The student news site of Carlmont High School in Belmont, California.

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The student news site of Carlmont High School in Belmont, California.

Scot Scoop News

The student news site of Carlmont High School in Belmont, California.

Scot Scoop News

Journey to healing: Stories of a residential school survivor

Feature Photo
Chris Procaylo/Queen’s Statue in Winnipeg/2021/Postmedia/CC BY-ND
Protesters removed a statue of Queen Victoria, leaving behind messages and symbols of their grief and rage against the Canadian government for stealing and killing Indigenous children in residential schools.

“Good morning, my name is Deborah, and I’m a genocidal prison survivor,” begins Deborah Hayward, a Native American elder. 

The words “genocidal prison” are often associated with a concentration camp in Poland 80 years ago or a mysterious far-off communist gulag. However, Hayward is referencing a school where she was locked up in Canada.

Indigenous Foundations Arts describes residential schools as “an extensive school system set up by the Canadian government and administered by churches that had the nominal objective of educating Indigenous children but also the more damaging and equally explicit objectives of indoctrinating them into Euro-Canadian and Christian ways of living and assimilating them into mainstream white Canadian society.”

The residential school system had one motto: “Kill the Indian, save the child.” Pictures taken throughout the twentieth century show nuns shaving the heads of Indigenous boys, stripping away their hair, which is considered sacred in their culture. 

One chilling photo taken in 1950 at the Shingwauk Residential Schools Centre shows young Native boys praying on their knees on orderly bunk beds, under the supervision of a nun. But what happened off-camera was much more sinister.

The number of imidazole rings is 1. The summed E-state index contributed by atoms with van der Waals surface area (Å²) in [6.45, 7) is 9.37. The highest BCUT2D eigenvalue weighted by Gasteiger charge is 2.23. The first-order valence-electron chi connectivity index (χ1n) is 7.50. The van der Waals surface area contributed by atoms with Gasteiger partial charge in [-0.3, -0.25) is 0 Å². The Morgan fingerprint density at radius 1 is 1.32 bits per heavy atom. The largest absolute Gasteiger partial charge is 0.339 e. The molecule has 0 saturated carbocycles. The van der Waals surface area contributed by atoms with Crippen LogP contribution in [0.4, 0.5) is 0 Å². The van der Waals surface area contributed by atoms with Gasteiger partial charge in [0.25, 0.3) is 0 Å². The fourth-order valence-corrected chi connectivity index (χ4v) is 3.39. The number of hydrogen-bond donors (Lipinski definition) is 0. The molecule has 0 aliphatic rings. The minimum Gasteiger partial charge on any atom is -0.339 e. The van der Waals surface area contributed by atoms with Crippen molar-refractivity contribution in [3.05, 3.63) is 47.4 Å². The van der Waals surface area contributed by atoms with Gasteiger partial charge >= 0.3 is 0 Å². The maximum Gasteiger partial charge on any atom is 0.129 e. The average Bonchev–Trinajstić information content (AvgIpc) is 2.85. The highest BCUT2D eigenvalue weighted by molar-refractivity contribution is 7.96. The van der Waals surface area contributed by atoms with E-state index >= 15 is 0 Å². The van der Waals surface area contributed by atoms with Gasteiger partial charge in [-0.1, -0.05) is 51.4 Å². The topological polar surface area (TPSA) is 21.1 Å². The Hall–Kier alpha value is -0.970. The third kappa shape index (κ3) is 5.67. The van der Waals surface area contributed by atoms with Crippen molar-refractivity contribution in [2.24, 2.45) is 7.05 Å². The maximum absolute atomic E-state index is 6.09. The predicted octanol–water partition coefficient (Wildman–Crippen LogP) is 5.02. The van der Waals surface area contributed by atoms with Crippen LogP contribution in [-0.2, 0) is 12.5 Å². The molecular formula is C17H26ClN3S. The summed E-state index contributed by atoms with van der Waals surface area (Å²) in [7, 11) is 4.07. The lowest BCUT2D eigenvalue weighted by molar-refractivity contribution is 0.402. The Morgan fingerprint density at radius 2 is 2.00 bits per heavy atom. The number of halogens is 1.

Indigenous boys pray on bunk beds in a dormitory at the Bishop Horden Memorial School, a residential school in the indigenous Cree community of Moose Factory, Ontario, in 1950. (via REUTERS)

In June of 2021, ground-penetrating radar technology discovered the bodies of 215 Indigenous children buried near Kamloops Indian Residential School in British Columbia, Canada. Residential school survivors felt inspired to share their stories online. One such person was Hayward, who posts daily videos on her TikTok account @amadeb7. 

“I attended a residential school in Port Alberni in 1969,” Hayward said in a video she posted on June 1. “I came home from school one day and my bag was packed and I traveled for two days to get to Port Alberni residential school.”

Hayward was sent to residential school in the 1960s and ’70s but the accessibility of photo and video documentation, color television, and telephones didn’t stop the nuns from abusing and controlling her and other children.

“Sometimes in the girls’ dorm at night, I could hear some of the girls crying. I remember standing by the window doing the same thing sometimes,” Hayward said. “There was one time they put a phone outside the laundry area. I remember seeing the phone booth and being excited and picking it up and trying to phone home and getting strapped on the back of the legs by one of the supervisors saying the phone was not there for me.”

Many survivors also reported they were deprived of food and other basic necessities.